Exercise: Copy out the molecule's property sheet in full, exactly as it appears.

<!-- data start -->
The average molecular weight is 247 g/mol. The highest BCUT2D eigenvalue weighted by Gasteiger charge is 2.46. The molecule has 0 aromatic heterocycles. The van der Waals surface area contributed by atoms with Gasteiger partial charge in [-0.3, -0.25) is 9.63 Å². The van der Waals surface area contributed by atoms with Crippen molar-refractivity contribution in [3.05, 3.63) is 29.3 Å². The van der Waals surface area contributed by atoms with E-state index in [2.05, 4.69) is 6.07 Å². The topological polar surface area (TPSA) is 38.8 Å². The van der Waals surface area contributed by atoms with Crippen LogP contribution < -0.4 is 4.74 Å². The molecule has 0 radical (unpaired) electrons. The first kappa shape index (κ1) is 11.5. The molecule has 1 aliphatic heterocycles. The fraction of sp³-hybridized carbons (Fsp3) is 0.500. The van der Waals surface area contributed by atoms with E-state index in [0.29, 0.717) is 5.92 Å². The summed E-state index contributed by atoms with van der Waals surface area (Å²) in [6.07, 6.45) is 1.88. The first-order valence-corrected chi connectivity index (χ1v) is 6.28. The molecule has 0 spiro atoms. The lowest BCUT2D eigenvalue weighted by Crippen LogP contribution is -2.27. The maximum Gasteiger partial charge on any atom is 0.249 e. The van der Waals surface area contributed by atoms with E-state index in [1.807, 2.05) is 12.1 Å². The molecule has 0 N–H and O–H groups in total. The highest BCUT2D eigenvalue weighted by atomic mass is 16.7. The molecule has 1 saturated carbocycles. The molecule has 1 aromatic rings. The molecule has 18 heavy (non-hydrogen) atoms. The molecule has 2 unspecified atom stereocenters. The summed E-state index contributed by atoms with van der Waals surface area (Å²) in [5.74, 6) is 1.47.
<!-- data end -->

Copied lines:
The average molecular weight is 247 g/mol. The highest BCUT2D eigenvalue weighted by Gasteiger charge is 2.46. The molecule has 0 aromatic heterocycles. The van der Waals surface area contributed by atoms with Gasteiger partial charge in [-0.3, -0.25) is 9.63 Å². The van der Waals surface area contributed by atoms with Crippen molar-refractivity contribution in [3.05, 3.63) is 29.3 Å². The van der Waals surface area contributed by atoms with E-state index in [2.05, 4.69) is 6.07 Å². The topological polar surface area (TPSA) is 38.8 Å². The van der Waals surface area contributed by atoms with Crippen LogP contribution < -0.4 is 4.74 Å². The molecule has 0 radical (unpaired) electrons. The first kappa shape index (κ1) is 11.5. The molecule has 1 aliphatic heterocycles. The fraction of sp³-hybridized carbons (Fsp3) is 0.500. The van der Waals surface area contributed by atoms with E-state index in [0.29, 0.717) is 5.92 Å². The summed E-state index contributed by atoms with van der Waals surface area (Å²) in [6.07, 6.45) is 1.88. The first-order valence-corrected chi connectivity index (χ1v) is 6.28. The molecule has 0 spiro atoms. The lowest BCUT2D eigenvalue weighted by Crippen LogP contribution is -2.27. The maximum Gasteiger partial charge on any atom is 0.249 e. The van der Waals surface area contributed by atoms with E-state index in [1.807, 2.05) is 12.1 Å². The molecule has 0 N–H and O–H groups in total. The highest BCUT2D eigenvalue weighted by atomic mass is 16.7. The molecule has 1 saturated carbocycles. The molecule has 1 aromatic rings. The molecule has 18 heavy (non-hydrogen) atoms. The molecule has 2 unspecified atom stereocenters. The summed E-state index contributed by atoms with van der Waals surface area (Å²) in [5.74, 6) is 1.47.